Florida legislators are attempting to combat the state’s opioid addiction crisis by enacting tougher restrictions on doctors who prescribe painkillers to their patients. On April 6th, the Florida House overwhelmingly passed a bill that would limit opioid painkiller prescriptions to a 5 day supply. Additionally, the new law will require that pharmacies who dispense controlled prescription medications to report the dispensation to a government database by the end of the next business day. Current regulations give pharmacies one week to report this information to the state.
Every two hours, someone in South Florida will suffer an overdose from heroin, fentanyl, or other opiates, according to federal officials. These overdoses add up; 2016 estimates indicate that more than 800 people died of opiate overdoses in Broward, Miami-Dade, and Palm Beach County alone.
Local officials say that they’ve never seen as much heroin as they do now, and worse, many recent batches have been cut with powerful synthetic opioids like fentanyl or carfentanil. Experts hope that tighter restrictions on prescription opioids may be able to prevent more Florida residents from becoming hooked on riskier illegal opiates. Statistics show that about half of the people who seek treatment for opioid addiction began taking them after getting a prescription from a doctor, something that proponents of the new bill were quick to point out.
South Florida Epidemic Follows on the Heels of Cocaine, Crack, and Prescription Drug Crises in Recent Decades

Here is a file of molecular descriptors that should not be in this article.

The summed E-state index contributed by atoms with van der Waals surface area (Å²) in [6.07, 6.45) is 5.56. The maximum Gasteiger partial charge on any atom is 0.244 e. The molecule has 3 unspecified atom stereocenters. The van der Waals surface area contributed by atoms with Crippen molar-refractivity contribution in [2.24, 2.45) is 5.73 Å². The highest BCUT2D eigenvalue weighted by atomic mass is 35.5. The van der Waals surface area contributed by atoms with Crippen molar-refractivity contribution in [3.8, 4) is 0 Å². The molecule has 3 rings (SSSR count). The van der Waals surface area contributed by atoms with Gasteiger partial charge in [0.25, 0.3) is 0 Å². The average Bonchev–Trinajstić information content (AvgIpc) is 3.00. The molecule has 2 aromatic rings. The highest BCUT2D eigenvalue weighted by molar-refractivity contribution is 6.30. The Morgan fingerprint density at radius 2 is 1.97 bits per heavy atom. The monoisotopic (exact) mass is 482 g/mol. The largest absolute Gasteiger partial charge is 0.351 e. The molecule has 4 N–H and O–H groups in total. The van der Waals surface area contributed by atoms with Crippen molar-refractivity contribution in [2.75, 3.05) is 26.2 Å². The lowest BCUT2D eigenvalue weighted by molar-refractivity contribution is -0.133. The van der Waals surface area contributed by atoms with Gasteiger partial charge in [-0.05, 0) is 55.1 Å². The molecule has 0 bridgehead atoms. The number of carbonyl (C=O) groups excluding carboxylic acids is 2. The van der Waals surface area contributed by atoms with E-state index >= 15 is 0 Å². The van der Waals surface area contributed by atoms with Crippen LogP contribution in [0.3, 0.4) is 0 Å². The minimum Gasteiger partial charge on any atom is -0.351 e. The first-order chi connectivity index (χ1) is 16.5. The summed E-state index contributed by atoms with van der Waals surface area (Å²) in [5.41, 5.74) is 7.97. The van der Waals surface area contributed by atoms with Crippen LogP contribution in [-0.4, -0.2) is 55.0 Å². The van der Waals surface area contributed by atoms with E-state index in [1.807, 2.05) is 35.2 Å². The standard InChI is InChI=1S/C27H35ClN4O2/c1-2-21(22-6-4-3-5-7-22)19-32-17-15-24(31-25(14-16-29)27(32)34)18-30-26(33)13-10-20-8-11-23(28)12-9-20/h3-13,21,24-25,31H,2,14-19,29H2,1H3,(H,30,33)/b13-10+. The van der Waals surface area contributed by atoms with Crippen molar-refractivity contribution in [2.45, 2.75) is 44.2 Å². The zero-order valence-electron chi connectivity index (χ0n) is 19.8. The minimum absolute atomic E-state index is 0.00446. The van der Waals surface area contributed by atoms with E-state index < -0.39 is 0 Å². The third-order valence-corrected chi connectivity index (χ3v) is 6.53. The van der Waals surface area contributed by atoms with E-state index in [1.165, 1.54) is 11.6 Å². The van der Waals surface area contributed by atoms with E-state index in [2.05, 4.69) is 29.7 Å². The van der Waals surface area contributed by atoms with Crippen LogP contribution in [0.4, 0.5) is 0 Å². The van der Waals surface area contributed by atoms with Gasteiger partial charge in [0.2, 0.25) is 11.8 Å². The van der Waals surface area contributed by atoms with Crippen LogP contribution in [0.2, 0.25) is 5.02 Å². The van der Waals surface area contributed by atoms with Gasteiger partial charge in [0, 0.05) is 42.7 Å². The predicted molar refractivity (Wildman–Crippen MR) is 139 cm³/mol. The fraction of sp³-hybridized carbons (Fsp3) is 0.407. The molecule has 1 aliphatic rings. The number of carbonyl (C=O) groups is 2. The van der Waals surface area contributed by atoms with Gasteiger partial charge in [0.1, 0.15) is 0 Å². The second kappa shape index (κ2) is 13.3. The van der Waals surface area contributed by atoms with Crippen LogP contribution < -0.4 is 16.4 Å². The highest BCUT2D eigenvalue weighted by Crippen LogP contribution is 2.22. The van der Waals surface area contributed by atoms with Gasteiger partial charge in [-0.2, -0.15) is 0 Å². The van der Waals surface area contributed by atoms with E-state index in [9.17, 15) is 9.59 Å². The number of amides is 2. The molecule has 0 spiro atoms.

Florida, specifically, South Florida, is no stranger to being a hotspot for illegal drug use:
- Starting in the early 1980s, the southern part of the state, especially Miami-Dade County, became infamous for cocaine abuse and distribution, with violent confrontations between dealers becoming a near-daily occurrence.
- Later, in the 1990s, many economically disadvantaged South Florida residents began abusing crack, which became another serious problem in the area.
- In the early 2000s, “pill mills,” often operating under the guise of being legitimate pharmacies, medical offices, or the much maligned ‘pain-management centers’ sprung up like wildfire in Broward County, at one point, making it the nation’s capital for prescription drug diversion and abuse.
However, South Florida’s new opioid epidemic may be more challenging to solve than all the regions previous drug issues combined, in part because heroin, fentanyl, and carfentanil are often far more deadly than cocaine and prescription drugs.
Developing an accidental addiction to prescription painkillers can be a frightening and disorienting experience. Unfortunately, many medical professionals prescribe these potent drugs without fully informing patients about their incredible potential for abuse and addiction. For many, what begins as a way to control their pain and live a normal life can soon spiral out of control and become a full blown dependence on, and eventually, an addiction to, opioid painkillers.
At Get Treatment, we understand just how tough fighting addiction can be. That’s why we’re here to fight with you every step of the way. If you’re looking for compassionate, accredited prescription drug abuse treatment programs, look no further. Our network of state-of-the-art rehab centers each provides patients the highest-quality individualized prescription drug treatment center programs for prescription drug addiction and other substance use disorders.
If you’re suffering from an addiction to prescription opiates and live in Florida, check out our Florida Addiction Treatment Center listings for the latest information on how to get effective, quality treatment for you and the people you care about.